For some years wreathes of artificial purple poppies or metallic badges have been sold in the lead up to Remembrance Sunday to commemorate the animal victims of war. The main organisation promoting this has been Animal Aid. However Animal Aid has decided to stop selling and promoting the purple poppy because the “media” has seen animals as “valiant servants of people in violent conflict. This is precisely the opposite message to that which we intended.” The organisation has concluded that the dominant narrative of animals as heroes who have died for humans is apparently too culturally embedded to be eroded.
This seems somewhat defeatist. After all, the anti-war white poppy instituted by the Women’s Co-Operative Guild in the 1930s while not being widely accepted is nevertheless acknowledged as a alternative to the dominant red poppy – hence media questions to Jeremy Corbyn about what sort of wreath he will lay at the Cenotaph.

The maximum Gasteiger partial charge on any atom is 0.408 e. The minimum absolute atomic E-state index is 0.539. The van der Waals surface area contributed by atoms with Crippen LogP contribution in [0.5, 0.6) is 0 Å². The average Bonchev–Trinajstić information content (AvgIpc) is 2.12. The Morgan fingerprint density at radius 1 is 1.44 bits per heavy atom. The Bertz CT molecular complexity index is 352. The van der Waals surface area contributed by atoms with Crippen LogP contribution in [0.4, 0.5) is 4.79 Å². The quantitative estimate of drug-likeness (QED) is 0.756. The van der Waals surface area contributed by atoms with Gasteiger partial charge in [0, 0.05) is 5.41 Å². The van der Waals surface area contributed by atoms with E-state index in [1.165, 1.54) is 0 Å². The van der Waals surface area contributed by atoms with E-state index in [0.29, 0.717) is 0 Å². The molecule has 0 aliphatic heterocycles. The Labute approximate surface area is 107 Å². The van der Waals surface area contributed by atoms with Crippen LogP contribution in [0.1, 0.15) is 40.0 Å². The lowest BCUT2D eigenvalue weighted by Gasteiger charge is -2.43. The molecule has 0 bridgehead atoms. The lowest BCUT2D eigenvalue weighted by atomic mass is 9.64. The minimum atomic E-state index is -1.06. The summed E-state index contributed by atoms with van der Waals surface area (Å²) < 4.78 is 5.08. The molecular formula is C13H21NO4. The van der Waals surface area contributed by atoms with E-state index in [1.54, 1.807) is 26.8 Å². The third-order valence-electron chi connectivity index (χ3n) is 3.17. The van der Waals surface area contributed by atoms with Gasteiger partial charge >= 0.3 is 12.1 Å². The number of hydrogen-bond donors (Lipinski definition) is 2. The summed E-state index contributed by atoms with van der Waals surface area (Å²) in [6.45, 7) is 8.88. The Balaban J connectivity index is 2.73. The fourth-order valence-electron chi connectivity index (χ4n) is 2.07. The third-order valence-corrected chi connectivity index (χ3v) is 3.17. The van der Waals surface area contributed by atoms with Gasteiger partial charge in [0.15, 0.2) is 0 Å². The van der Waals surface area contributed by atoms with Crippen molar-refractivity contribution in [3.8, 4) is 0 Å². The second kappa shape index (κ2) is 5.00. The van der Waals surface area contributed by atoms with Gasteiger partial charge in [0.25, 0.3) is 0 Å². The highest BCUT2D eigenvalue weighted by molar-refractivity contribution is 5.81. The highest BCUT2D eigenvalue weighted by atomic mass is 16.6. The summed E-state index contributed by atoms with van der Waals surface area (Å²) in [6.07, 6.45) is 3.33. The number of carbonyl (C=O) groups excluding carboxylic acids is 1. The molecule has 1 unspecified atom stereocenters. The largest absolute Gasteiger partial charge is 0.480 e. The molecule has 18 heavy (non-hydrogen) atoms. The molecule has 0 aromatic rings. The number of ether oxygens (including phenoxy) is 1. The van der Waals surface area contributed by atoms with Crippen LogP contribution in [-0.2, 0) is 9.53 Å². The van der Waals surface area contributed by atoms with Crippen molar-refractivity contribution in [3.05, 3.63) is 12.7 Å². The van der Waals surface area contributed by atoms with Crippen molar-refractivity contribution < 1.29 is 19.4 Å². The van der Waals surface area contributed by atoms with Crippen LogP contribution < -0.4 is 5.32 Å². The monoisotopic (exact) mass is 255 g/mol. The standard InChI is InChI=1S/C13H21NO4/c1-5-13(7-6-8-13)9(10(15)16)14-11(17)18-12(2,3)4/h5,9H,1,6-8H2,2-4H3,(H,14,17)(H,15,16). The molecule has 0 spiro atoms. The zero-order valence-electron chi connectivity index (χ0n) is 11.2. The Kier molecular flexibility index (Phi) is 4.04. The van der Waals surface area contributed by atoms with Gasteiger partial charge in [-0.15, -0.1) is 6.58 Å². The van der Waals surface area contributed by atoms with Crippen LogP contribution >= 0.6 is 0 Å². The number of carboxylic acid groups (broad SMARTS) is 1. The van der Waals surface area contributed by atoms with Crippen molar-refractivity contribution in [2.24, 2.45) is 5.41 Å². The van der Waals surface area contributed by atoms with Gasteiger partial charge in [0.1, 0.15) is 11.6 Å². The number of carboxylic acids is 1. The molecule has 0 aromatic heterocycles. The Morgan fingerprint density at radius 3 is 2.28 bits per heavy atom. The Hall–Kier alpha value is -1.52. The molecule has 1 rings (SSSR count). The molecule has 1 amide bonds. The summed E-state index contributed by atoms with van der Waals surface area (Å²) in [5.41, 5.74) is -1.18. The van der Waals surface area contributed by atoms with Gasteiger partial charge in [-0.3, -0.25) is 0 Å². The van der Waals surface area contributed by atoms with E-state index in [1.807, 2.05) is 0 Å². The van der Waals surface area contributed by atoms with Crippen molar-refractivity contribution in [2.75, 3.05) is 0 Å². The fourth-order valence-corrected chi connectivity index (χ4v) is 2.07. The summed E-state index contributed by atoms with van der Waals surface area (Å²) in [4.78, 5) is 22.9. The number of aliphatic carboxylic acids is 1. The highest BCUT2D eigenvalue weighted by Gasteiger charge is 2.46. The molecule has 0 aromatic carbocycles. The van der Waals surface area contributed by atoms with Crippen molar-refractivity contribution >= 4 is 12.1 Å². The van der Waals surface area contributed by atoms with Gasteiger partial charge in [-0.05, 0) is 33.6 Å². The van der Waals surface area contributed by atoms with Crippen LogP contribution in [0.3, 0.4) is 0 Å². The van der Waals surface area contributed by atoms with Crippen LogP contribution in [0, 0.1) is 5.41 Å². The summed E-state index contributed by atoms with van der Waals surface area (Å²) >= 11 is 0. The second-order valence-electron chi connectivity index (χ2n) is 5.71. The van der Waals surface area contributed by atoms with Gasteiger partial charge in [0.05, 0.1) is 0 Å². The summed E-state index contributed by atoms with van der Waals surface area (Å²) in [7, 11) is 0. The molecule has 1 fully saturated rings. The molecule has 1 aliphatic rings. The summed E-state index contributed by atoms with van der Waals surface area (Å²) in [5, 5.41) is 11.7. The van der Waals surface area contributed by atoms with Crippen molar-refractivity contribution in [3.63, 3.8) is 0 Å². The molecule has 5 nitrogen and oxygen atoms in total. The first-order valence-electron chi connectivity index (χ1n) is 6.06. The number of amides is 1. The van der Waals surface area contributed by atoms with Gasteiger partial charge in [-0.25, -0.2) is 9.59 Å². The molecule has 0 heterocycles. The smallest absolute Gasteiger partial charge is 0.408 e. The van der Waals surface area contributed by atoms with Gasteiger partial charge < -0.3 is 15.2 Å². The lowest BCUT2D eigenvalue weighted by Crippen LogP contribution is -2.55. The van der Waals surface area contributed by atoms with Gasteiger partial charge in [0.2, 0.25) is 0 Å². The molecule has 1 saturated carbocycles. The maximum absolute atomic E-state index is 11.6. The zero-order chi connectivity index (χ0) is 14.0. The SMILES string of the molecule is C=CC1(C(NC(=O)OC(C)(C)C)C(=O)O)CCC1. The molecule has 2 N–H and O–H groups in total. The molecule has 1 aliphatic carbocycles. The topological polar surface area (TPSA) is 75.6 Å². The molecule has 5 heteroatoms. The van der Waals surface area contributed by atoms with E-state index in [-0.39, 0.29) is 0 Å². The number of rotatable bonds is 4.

I cannot help but think that by giving up on building an alternative to dominant views Animal Aid has missed an opportunity to express the importance of remembering the unwarranted deaths of animals in human warfare.